Sami, Jake and Dick were just so much fun to watch - three kids really. It was so wonderful to see my husband having a great time doing something he loves, and watching him share that love with our children! Sami and Dick went around the whole lake, and Jake hung out with me. Some clouds came over, we had a little bit of rain. About 1:30 another couple showed up. About 2:00 pm we packed up and started our climb down. We left the lunch at the truck. Jake was upset we would not let him run down the trail. Good thing. Dick had to hold his hand, he fell down most the way. Sami fell, too. A nasty crash. Her side landed on rock. After a good cry, she got over it.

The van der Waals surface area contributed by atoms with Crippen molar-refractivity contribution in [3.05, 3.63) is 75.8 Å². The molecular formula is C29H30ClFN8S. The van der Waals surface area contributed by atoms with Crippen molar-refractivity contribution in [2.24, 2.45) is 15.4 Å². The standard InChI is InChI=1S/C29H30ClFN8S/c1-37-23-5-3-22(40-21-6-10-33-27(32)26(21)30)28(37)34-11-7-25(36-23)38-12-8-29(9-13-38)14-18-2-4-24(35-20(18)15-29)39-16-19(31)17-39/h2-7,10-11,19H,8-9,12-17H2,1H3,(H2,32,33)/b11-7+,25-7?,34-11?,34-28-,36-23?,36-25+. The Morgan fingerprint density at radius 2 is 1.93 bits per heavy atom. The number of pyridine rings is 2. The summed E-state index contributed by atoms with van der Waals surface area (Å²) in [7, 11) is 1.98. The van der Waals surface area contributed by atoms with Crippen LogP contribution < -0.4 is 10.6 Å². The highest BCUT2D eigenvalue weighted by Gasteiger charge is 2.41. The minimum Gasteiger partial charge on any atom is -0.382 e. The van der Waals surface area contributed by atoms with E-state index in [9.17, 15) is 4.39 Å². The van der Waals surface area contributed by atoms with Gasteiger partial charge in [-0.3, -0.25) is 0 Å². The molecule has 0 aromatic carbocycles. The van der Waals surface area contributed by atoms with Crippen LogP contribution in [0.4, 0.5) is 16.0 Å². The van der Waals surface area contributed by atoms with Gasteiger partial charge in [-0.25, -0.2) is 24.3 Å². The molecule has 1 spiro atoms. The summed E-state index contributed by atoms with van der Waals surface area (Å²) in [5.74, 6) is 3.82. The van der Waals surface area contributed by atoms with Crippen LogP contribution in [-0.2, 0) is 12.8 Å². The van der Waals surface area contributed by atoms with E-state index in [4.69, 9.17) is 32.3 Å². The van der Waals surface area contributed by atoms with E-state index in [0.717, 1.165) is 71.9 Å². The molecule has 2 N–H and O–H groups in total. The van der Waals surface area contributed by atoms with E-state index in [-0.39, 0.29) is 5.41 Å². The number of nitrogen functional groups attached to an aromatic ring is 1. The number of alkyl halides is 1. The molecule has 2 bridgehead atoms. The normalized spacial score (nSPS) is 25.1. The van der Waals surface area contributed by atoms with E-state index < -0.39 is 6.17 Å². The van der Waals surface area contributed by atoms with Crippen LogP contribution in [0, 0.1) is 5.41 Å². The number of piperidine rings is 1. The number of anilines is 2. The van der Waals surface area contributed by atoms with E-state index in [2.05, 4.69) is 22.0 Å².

Back at the truck we had a picnic. BBQ chicken, red grapes, chips, Sami's brownies, and water. It all tasted great. On the drive home, we were tired. Exhausted. When we got home, Dick taught the kids to clean the fish, while I cleaned up. We all napped for 30 minutes. Then chores, and dinner. We had grilled brook trout, dipped in egg, spices and battered, along with zucchini from the garden. Oh, it tasted so darn good. I complemented my three fishermen. I told them I have not tasted anything that good in years. I thanked them for their skill, and for giving me a great memory. I am practically in tears. From exhaustion? Partly. Mostly, I was thankful for this day.